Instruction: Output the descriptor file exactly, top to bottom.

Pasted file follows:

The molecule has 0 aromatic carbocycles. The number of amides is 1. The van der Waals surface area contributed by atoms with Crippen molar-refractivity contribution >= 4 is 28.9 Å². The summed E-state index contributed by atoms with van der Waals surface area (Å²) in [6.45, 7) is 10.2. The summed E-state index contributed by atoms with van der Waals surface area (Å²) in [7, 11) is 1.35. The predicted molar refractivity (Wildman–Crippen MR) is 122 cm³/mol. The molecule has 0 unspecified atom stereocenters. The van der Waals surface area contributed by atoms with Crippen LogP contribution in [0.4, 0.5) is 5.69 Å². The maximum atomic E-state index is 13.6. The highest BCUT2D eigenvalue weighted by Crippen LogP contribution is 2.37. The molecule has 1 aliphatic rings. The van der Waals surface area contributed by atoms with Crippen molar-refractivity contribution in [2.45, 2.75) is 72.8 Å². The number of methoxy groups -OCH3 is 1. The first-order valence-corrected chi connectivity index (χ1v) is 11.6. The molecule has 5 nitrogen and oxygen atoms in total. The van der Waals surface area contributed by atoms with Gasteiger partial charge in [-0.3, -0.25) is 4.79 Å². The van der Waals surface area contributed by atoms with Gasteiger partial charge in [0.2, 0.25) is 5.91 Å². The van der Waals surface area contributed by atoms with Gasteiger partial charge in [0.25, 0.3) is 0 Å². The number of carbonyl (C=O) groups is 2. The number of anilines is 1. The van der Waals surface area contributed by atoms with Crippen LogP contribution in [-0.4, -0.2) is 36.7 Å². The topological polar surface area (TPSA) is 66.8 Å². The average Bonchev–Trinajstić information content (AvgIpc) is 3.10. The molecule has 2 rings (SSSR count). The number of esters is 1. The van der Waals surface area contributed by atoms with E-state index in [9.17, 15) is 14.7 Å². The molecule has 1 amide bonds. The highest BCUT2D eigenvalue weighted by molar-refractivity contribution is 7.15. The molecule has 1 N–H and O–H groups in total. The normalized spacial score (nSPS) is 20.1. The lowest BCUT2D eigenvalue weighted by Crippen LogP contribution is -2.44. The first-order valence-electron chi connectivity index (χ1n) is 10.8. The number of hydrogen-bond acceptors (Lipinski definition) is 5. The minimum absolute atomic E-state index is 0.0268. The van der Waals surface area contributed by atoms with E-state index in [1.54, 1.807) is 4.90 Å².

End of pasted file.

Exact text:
The molecule has 0 aromatic carbocycles. The number of amides is 1. The van der Waals surface area contributed by atoms with Crippen molar-refractivity contribution >= 4 is 28.9 Å². The summed E-state index contributed by atoms with van der Waals surface area (Å²) in [6.45, 7) is 10.2. The summed E-state index contributed by atoms with van der Waals surface area (Å²) in [7, 11) is 1.35. The predicted molar refractivity (Wildman–Crippen MR) is 122 cm³/mol. The molecule has 0 unspecified atom stereocenters. The van der Waals surface area contributed by atoms with Crippen LogP contribution in [0.4, 0.5) is 5.69 Å². The maximum atomic E-state index is 13.6. The highest BCUT2D eigenvalue weighted by Crippen LogP contribution is 2.37. The molecule has 1 aliphatic rings. The van der Waals surface area contributed by atoms with Crippen molar-refractivity contribution in [2.45, 2.75) is 72.8 Å². The number of methoxy groups -OCH3 is 1. The first-order valence-corrected chi connectivity index (χ1v) is 11.6. The molecule has 5 nitrogen and oxygen atoms in total. The van der Waals surface area contributed by atoms with Gasteiger partial charge in [-0.3, -0.25) is 4.79 Å². The van der Waals surface area contributed by atoms with Gasteiger partial charge in [0.2, 0.25) is 5.91 Å². The van der Waals surface area contributed by atoms with Gasteiger partial charge in [0.25, 0.3) is 0 Å². The number of carbonyl (C=O) groups is 2. The number of anilines is 1. The van der Waals surface area contributed by atoms with Crippen LogP contribution in [-0.4, -0.2) is 36.7 Å². The topological polar surface area (TPSA) is 66.8 Å². The average Bonchev–Trinajstić information content (AvgIpc) is 3.10. The molecule has 2 rings (SSSR count). The number of esters is 1. The van der Waals surface area contributed by atoms with E-state index in [9.17, 15) is 14.7 Å². The molecule has 1 amide bonds. The highest BCUT2D eigenvalue weighted by molar-refractivity contribution is 7.15. The molecule has 1 N–H and O–H groups in total. The normalized spacial score (nSPS) is 20.1. The lowest BCUT2D eigenvalue weighted by Crippen LogP contribution is -2.44. The first-order valence-electron chi connectivity index (χ1n) is 10.8. The number of hydrogen-bond acceptors (Lipinski definition) is 5. The minimum absolute atomic E-state index is 0.0268. The van der Waals surface area contributed by atoms with E-state index in [1.54, 1.807) is 4.90 Å².